Private prisons are not the way forward for New Mexico

Las Cruces Sun News | Uriel Rosales

The need for quality jobs in New Mexico is a top priority for families across the state. Lack of sustainable economic development in rural areas has forced many in our communities to take whatever jobs are available. For far too long our state has invested in volatile economic models, driving our people to take jobs that only profit from the pollution of our land, our air, our water, and more recently the detention and separation of families and children seeking a better life — the private immigrant detention industry.

There is no question that much of this issue has been driven by the disastrous mismanagement our state has suffered by previous administrations, which has resulted in New Mexico ranking last in almost everything nationally. For example, according to the 2018 U.S. News “Best States Rankings,” New Mexico comes in at No. 46 nationwide — with Alabama and Louisiana taking the bottom two rankings.

When it comes to our state’s child well-being levels we rank dead last once again; and it doesn’t take much but looking around to see our state is in dire need of funding for our schools in an equitable way that ensures success for our youngest ones. Second, our economy is ranked No. 47 in the country, along with opportunity for social mobility ranked at No. 48. Much of this destabilization has laid the ground for privately owned prisons to position themselves as “economic boosters” and “job creators” in rural New Mexico.

Unfortunately, New Mexico currently ranks No. 1 in use of for-profit, private prisons

Our state’s reliance on these institutions has increased rapidly in the last 20 years, stimulating the increased incarceration of people of color statewide. Our incarceration rates as a state are higher than the national average, with 1 in every 100 people in our state being incarcerated according to an analysis by Prison Policy Initiative.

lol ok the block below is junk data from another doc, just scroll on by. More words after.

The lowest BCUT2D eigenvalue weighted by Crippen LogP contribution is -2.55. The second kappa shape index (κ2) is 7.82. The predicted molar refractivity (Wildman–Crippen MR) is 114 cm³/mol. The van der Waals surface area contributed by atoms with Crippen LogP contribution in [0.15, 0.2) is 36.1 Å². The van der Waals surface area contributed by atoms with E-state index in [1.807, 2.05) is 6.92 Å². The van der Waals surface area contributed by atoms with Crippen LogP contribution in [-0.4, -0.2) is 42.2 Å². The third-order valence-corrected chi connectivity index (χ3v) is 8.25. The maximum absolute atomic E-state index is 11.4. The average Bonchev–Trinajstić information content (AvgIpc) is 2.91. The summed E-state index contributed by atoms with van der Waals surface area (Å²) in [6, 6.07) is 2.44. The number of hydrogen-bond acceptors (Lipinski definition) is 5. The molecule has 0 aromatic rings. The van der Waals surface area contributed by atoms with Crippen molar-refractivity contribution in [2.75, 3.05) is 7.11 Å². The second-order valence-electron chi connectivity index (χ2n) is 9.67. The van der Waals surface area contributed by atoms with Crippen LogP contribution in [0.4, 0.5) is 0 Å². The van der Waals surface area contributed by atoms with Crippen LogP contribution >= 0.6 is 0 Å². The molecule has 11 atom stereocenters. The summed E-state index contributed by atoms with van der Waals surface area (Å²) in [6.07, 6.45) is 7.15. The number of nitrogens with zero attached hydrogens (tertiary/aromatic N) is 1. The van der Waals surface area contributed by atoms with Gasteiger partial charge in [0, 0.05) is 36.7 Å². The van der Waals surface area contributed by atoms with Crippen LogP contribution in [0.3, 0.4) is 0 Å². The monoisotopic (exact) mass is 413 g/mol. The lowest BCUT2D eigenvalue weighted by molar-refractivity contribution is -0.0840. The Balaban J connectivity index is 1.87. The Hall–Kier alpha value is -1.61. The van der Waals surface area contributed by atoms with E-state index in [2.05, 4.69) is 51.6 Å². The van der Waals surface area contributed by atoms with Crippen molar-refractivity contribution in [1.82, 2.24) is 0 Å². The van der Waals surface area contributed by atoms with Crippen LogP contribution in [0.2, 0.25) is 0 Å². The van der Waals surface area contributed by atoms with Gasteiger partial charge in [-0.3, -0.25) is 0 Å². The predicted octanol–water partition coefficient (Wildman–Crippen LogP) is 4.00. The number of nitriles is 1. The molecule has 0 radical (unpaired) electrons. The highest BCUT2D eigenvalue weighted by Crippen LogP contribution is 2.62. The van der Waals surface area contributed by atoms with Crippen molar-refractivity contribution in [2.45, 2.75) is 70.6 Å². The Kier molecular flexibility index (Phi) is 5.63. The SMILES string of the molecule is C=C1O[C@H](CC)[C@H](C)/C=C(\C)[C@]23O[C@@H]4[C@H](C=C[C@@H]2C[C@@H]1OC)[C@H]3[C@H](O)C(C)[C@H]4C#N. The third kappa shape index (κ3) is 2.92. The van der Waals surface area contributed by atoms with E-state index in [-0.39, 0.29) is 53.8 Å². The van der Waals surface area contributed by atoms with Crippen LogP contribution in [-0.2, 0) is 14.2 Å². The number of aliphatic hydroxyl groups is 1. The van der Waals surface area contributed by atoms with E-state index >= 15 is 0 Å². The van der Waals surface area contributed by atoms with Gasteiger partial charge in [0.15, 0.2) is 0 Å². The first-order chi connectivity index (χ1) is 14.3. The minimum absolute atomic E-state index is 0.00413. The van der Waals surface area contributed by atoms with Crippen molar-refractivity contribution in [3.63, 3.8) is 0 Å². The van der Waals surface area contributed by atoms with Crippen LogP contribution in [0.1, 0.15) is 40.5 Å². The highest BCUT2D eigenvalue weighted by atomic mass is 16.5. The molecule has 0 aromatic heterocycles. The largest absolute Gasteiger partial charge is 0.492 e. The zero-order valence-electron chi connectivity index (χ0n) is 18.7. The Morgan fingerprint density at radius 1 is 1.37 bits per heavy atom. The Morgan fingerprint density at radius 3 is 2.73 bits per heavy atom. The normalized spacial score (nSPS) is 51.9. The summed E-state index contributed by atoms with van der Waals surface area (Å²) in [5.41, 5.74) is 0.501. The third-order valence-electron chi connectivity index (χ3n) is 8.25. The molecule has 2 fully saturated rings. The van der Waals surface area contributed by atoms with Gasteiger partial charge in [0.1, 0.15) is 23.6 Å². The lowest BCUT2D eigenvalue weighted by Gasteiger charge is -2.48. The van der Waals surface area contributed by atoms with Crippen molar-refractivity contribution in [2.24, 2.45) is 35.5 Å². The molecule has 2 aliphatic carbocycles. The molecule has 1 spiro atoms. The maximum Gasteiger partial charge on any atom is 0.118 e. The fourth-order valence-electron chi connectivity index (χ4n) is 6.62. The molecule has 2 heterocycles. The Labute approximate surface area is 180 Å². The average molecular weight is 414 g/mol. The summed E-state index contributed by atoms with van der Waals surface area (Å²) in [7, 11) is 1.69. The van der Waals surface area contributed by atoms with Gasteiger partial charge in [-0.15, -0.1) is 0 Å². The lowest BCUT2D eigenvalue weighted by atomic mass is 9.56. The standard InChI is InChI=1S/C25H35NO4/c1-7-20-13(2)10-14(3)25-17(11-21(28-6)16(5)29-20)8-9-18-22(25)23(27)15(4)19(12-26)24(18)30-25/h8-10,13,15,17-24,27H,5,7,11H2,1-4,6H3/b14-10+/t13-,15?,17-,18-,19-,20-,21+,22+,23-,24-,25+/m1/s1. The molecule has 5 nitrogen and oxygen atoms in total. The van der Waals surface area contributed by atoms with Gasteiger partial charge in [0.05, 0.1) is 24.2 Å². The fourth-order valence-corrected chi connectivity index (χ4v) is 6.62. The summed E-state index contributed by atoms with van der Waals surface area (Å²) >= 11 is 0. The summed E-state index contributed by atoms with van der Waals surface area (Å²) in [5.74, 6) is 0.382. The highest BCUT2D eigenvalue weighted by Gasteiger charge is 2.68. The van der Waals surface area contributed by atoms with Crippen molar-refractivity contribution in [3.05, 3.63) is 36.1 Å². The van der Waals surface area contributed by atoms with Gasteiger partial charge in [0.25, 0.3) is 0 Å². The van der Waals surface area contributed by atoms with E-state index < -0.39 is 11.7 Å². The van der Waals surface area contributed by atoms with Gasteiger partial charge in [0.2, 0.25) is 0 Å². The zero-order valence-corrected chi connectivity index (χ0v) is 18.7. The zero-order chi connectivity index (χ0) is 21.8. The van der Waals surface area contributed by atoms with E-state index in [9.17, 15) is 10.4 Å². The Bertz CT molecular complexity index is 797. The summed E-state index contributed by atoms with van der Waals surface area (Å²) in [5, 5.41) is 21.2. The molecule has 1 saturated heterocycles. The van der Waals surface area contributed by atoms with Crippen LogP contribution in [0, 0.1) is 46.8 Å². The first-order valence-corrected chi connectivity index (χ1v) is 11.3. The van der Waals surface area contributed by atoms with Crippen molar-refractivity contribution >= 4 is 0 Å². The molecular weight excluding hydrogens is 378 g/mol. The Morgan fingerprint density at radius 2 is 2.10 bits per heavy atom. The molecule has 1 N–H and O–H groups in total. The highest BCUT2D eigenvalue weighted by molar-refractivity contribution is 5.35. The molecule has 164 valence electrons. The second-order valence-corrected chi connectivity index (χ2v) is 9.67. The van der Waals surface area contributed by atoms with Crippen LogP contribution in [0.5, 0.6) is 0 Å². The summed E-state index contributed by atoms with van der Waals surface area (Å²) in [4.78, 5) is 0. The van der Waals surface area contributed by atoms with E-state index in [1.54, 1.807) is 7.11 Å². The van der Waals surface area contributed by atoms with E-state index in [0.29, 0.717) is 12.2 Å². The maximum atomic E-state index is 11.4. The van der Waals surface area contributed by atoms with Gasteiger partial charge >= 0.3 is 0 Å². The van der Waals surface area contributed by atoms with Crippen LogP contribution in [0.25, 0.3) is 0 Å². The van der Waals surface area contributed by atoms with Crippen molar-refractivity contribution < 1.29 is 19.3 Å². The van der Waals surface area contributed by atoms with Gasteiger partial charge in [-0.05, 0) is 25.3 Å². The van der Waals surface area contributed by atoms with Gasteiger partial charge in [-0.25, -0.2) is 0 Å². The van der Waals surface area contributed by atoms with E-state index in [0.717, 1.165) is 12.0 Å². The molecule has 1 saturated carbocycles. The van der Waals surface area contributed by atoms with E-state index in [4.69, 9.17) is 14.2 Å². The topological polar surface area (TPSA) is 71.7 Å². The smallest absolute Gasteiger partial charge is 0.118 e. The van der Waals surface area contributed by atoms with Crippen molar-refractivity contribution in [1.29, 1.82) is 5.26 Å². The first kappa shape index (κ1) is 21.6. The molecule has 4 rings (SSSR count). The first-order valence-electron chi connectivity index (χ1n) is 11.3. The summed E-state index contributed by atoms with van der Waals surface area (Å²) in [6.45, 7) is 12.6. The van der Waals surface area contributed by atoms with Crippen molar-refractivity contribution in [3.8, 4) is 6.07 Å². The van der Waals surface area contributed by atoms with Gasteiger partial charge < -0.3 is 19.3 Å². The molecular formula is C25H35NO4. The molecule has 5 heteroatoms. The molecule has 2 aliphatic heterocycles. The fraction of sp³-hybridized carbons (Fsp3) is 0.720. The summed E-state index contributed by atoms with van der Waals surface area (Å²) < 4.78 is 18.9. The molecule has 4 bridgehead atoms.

Another study by the Prison Policy Initiative found a definite correlation between poverty levels and increased incarceration rates, leading to “the American prison system bursting at the seams with people who have been shut out of the economy and who had neither a quality education nor access to good jobs.” 

Private prison corporations like CoreCivic, GEO Group, and MTC continue to paint their companies as necessary for our state to drive an economic stimulus of rural communities and meet the demands for incarceration. 

Yet, looking back at the fact education and jobs are necessary to drop incarceration rates and strengthen our economy and social mobility, it makes sense to divest from these companies — who ultimately lobby to put more people in jail — and instead our state must invest in our communities’ education and economic development opportunities.

With over 300 days of sunlight in our state, New Mexico has an opportunity to capitalize from our most abundant clean energy sources. We could become leaders alongside Arizona, Colorado, Utah and Texas in the creation of solar and wind jobs — prioritizing the ability of our families to prosper, while diversifying our economy with good-paying jobs with benefits that offer potential for long-term advancement.

Private for-profit prisons have already had their way with our economy and the people of our state and it was detrimental to all. Now is the time to divest from this inhumane industry that only offers dead-end jobs, kill communities, and holds our economy hostage.

Investing in the renewable energy economy is the right path to thriving communities in New Mexico. And it will be built on our strengths: wind, solar and hardworking rural families.

Uriel Rosales is a resident of Otero County and a community organizing fellow with the NM Dream Team.

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